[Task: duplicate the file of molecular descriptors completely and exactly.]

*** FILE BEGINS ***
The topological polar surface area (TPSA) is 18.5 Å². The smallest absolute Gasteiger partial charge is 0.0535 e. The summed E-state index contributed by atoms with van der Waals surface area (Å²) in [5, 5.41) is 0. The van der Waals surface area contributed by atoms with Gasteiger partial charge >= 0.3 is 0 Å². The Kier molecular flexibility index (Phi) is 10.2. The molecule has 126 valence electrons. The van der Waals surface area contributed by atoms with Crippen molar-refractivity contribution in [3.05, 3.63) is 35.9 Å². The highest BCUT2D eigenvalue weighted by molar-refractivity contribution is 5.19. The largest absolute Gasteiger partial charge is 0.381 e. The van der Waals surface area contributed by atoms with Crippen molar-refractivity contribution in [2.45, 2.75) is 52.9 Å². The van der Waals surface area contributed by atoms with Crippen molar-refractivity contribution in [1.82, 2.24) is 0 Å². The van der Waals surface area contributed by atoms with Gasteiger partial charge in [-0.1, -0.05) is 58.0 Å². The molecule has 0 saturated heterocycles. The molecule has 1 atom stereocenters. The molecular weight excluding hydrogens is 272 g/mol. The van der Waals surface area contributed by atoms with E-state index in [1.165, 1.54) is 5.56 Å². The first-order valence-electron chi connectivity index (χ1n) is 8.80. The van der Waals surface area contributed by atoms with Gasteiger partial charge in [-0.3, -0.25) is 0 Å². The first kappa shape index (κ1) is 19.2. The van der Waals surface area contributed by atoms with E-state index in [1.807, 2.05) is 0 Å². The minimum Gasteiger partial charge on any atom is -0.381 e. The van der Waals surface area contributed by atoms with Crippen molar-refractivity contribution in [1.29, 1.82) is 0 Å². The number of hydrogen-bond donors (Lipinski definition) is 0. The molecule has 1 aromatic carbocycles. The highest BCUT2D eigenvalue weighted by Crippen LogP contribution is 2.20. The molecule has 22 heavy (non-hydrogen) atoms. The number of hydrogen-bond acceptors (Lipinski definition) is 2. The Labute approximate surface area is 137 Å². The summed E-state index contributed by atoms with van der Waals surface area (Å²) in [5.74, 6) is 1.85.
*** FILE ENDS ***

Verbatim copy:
The topological polar surface area (TPSA) is 18.5 Å². The smallest absolute Gasteiger partial charge is 0.0535 e. The summed E-state index contributed by atoms with van der Waals surface area (Å²) in [5, 5.41) is 0. The van der Waals surface area contributed by atoms with Gasteiger partial charge >= 0.3 is 0 Å². The Kier molecular flexibility index (Phi) is 10.2. The molecule has 126 valence electrons. The van der Waals surface area contributed by atoms with Crippen molar-refractivity contribution in [3.05, 3.63) is 35.9 Å². The highest BCUT2D eigenvalue weighted by molar-refractivity contribution is 5.19. The largest absolute Gasteiger partial charge is 0.381 e. The van der Waals surface area contributed by atoms with Crippen molar-refractivity contribution in [2.45, 2.75) is 52.9 Å². The van der Waals surface area contributed by atoms with Crippen molar-refractivity contribution in [1.82, 2.24) is 0 Å². The van der Waals surface area contributed by atoms with Gasteiger partial charge in [-0.1, -0.05) is 58.0 Å². The molecule has 0 saturated heterocycles. The molecule has 1 atom stereocenters. The molecular weight excluding hydrogens is 272 g/mol. The van der Waals surface area contributed by atoms with E-state index in [1.165, 1.54) is 5.56 Å². The first-order valence-electron chi connectivity index (χ1n) is 8.80. The van der Waals surface area contributed by atoms with Gasteiger partial charge in [-0.3, -0.25) is 0 Å². The first kappa shape index (κ1) is 19.2. The van der Waals surface area contributed by atoms with E-state index in [1.807, 2.05) is 0 Å². The minimum Gasteiger partial charge on any atom is -0.381 e. The van der Waals surface area contributed by atoms with Crippen molar-refractivity contribution in [1.29, 1.82) is 0 Å². The number of hydrogen-bond donors (Lipinski definition) is 0. The molecule has 1 aromatic carbocycles. The highest BCUT2D eigenvalue weighted by Crippen LogP contribution is 2.20. The molecule has 22 heavy (non-hydrogen) atoms. The number of hydrogen-bond acceptors (Lipinski definition) is 2. The Labute approximate surface area is 137 Å². The summed E-state index contributed by atoms with van der Waals surface area (Å²) in [5.74, 6) is 1.85.